Exercising During Pregnancy

There are numerous health benefits for women who exercise during pregnancy, including better weight control and improved mood and maintenance of fitness levels. Exercise also helps relieve stress, so you can feel good about doing something for yourself and the baby!

During your pregnancy, you will need to make a few changes to your normal exercise routine. Discuss your exercise plans with your doctor early on. Before you continue your old exercise routine or begin a new one, you should talk to your doctor about exercising while you’re pregnant. They can give you advice specific to your body and situation.

Your body will undergo many changes during pregnancy, some of which will require you to modify your exercise routine. The amount of exercise you do when pregnant will depend on your level of fitness pre-pregnancy. Be sensible about the level of exercise you do, if you weren’t active before you got pregnant, don’t suddenly take up strenuous exercise. A reasonable goal should be to maintain a good fitness level throughout pregnancy without trying to reach peak fitness.

Benefits of exercise during pregnancy

Exercise during pregnancy offers many physical and emotional benefits. Some of the benefits of regular exercise throughout your pregnancy include:

  • enjoyment
  • increased energy
  • improved fitness
  • reduced back and pelvic pain
  • decreased risk of pregnancy complications such as pre-eclampsia and pregnancy-induced hypertension
  • preparation for the physical demands of labour
  • fewer complications in delivery
  • faster recuperation after labour
  • prevention and management of urinary incontinence
  • improved posture
  • improved circulation
  • weight control
  • stress relief
  • reduced risk of anxiety and depression
  • improved sleep and management of insomnia
  • increased ability to cope with the physical demands of motherhood.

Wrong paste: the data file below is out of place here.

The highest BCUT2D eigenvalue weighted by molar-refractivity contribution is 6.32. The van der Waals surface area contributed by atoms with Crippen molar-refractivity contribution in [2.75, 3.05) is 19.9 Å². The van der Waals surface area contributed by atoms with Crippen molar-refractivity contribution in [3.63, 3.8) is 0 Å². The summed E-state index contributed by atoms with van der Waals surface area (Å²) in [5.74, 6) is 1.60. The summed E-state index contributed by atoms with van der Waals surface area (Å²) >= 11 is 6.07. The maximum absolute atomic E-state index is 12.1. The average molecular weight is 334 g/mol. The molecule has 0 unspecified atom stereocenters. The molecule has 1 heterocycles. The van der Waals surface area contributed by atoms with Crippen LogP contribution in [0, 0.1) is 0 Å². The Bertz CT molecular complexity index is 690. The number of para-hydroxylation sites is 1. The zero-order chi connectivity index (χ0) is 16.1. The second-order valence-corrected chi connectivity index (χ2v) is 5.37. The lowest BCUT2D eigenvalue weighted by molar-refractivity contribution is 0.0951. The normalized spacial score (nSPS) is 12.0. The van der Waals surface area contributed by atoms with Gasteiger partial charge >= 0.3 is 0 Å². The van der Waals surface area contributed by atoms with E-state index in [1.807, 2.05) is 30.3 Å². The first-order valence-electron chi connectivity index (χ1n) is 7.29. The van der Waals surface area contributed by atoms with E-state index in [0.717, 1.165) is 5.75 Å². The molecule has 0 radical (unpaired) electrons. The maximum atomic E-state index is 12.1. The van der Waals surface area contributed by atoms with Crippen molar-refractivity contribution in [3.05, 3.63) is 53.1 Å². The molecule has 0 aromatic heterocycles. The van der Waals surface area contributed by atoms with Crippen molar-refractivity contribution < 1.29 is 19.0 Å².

Exercise Tips When You’re Pregnant

It’s important to remember that exercise doesn’t need to be strenuous for it to be beneficial. With that in mind, here are some exercise tips when you’re pregnant:

  • Always warm-up before exercising, and cool down afterwards.
  • Try to keep active on a daily basis; 30 minutes of walking each day can be enough, but if you can’t manage that, any amount is better than nothing.
  • Avoid any strenuous exercise in hot or humid weather.
  • Drink plenty of water and other fluids.
  • If you go to exercise classes, make sure your teacher/instructor is properly qualified and knows that you’re pregnant and how many weeks pregnant you are.
  • You might like to try swimming because the water will support your increased weight. Some local swimming pools provide aqua-natal classes with qualified instructors.

Read through the pre-exercise self-screening tool before taking up a new exercise routine or program.

If you have been cleared to exercise, and you participated in physical activity before you were pregnant, it is recommended that you:

  • Do at least 30 minutes of moderate-intensity physical activity on most, if not all, days of the week.
  • Let your body be your guide. You know you’re at a good exercise intensity when you can talk normally (but cannot sing) and do not become exhausted too quickly.
  • If you are healthy and you are not experiencing complications in your pregnancy, continue this level of activity throughout pregnancy, or until it becomes uncomfortable for you to do so.
  • Be guided by your doctor, physiotherapist or healthcare professional.